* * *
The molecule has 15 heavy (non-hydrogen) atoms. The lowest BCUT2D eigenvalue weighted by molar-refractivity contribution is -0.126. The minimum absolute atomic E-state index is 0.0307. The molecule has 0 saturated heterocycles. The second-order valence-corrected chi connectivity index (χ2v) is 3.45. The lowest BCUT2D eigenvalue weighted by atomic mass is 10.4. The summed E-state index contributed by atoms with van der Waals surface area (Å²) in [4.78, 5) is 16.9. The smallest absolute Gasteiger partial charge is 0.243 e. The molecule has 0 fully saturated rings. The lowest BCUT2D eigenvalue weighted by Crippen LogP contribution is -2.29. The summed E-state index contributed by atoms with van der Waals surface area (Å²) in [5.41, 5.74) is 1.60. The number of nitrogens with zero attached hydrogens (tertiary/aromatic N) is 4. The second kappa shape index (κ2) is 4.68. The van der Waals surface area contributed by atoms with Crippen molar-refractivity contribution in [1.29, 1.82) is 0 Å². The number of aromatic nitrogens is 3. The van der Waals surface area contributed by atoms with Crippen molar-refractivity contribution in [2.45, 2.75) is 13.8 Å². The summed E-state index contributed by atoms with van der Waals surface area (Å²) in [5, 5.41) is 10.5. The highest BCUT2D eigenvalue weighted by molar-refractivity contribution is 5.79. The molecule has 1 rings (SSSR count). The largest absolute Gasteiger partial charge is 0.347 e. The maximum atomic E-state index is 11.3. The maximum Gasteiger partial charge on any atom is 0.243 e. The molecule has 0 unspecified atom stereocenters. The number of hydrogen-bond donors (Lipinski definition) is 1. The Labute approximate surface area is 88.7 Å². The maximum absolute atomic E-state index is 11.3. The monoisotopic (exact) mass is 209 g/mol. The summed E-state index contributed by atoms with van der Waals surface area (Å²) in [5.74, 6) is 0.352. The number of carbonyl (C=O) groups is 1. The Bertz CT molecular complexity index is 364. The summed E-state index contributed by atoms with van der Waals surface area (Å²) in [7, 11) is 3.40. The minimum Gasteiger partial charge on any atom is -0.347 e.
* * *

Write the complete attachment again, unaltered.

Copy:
The molecule has 15 heavy (non-hydrogen) atoms. The lowest BCUT2D eigenvalue weighted by molar-refractivity contribution is -0.126. The minimum absolute atomic E-state index is 0.0307. The molecule has 0 saturated heterocycles. The second-order valence-corrected chi connectivity index (χ2v) is 3.45. The lowest BCUT2D eigenvalue weighted by atomic mass is 10.4. The summed E-state index contributed by atoms with van der Waals surface area (Å²) in [4.78, 5) is 16.9. The smallest absolute Gasteiger partial charge is 0.243 e. The molecule has 0 fully saturated rings. The lowest BCUT2D eigenvalue weighted by Crippen LogP contribution is -2.29. The summed E-state index contributed by atoms with van der Waals surface area (Å²) in [5.41, 5.74) is 1.60. The number of nitrogens with zero attached hydrogens (tertiary/aromatic N) is 4. The second kappa shape index (κ2) is 4.68. The van der Waals surface area contributed by atoms with Crippen molar-refractivity contribution in [1.29, 1.82) is 0 Å². The number of aromatic nitrogens is 3. The van der Waals surface area contributed by atoms with Crippen molar-refractivity contribution in [2.45, 2.75) is 13.8 Å². The summed E-state index contributed by atoms with van der Waals surface area (Å²) in [5, 5.41) is 10.5. The highest BCUT2D eigenvalue weighted by molar-refractivity contribution is 5.79. The molecule has 1 rings (SSSR count). The largest absolute Gasteiger partial charge is 0.347 e. The maximum atomic E-state index is 11.3. The maximum Gasteiger partial charge on any atom is 0.243 e. The molecule has 0 unspecified atom stereocenters. The number of hydrogen-bond donors (Lipinski definition) is 1. The Labute approximate surface area is 88.7 Å². The maximum absolute atomic E-state index is 11.3. The monoisotopic (exact) mass is 209 g/mol. The summed E-state index contributed by atoms with van der Waals surface area (Å²) in [5.74, 6) is 0.352. The number of carbonyl (C=O) groups is 1. The Bertz CT molecular complexity index is 364. The summed E-state index contributed by atoms with van der Waals surface area (Å²) in [7, 11) is 3.40. The minimum Gasteiger partial charge on any atom is -0.347 e.